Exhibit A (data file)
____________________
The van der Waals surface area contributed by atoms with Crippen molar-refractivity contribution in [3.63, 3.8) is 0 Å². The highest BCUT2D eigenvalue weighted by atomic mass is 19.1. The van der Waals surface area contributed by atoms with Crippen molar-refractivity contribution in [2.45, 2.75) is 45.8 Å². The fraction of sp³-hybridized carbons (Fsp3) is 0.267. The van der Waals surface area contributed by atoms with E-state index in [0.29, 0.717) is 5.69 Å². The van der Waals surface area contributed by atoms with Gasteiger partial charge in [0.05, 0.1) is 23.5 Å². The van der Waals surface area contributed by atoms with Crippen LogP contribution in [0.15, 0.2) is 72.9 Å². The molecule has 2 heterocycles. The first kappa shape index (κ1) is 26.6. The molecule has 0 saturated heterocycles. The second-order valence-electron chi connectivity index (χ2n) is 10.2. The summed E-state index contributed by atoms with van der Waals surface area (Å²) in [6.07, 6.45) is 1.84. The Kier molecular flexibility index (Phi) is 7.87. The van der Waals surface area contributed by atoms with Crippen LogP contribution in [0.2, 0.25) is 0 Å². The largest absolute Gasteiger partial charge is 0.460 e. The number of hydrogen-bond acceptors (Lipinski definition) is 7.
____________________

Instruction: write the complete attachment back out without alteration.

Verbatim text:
The van der Waals surface area contributed by atoms with Crippen molar-refractivity contribution in [3.63, 3.8) is 0 Å². The highest BCUT2D eigenvalue weighted by atomic mass is 19.1. The van der Waals surface area contributed by atoms with Crippen molar-refractivity contribution in [2.45, 2.75) is 45.8 Å². The fraction of sp³-hybridized carbons (Fsp3) is 0.267. The van der Waals surface area contributed by atoms with E-state index in [0.29, 0.717) is 5.69 Å². The van der Waals surface area contributed by atoms with Gasteiger partial charge in [0.05, 0.1) is 23.5 Å². The van der Waals surface area contributed by atoms with Crippen LogP contribution in [0.15, 0.2) is 72.9 Å². The molecule has 2 heterocycles. The first kappa shape index (κ1) is 26.6. The molecule has 0 saturated heterocycles. The second-order valence-electron chi connectivity index (χ2n) is 10.2. The summed E-state index contributed by atoms with van der Waals surface area (Å²) in [6.07, 6.45) is 1.84. The Kier molecular flexibility index (Phi) is 7.87. The van der Waals surface area contributed by atoms with Crippen LogP contribution in [0.2, 0.25) is 0 Å². The largest absolute Gasteiger partial charge is 0.460 e. The number of hydrogen-bond acceptors (Lipinski definition) is 7.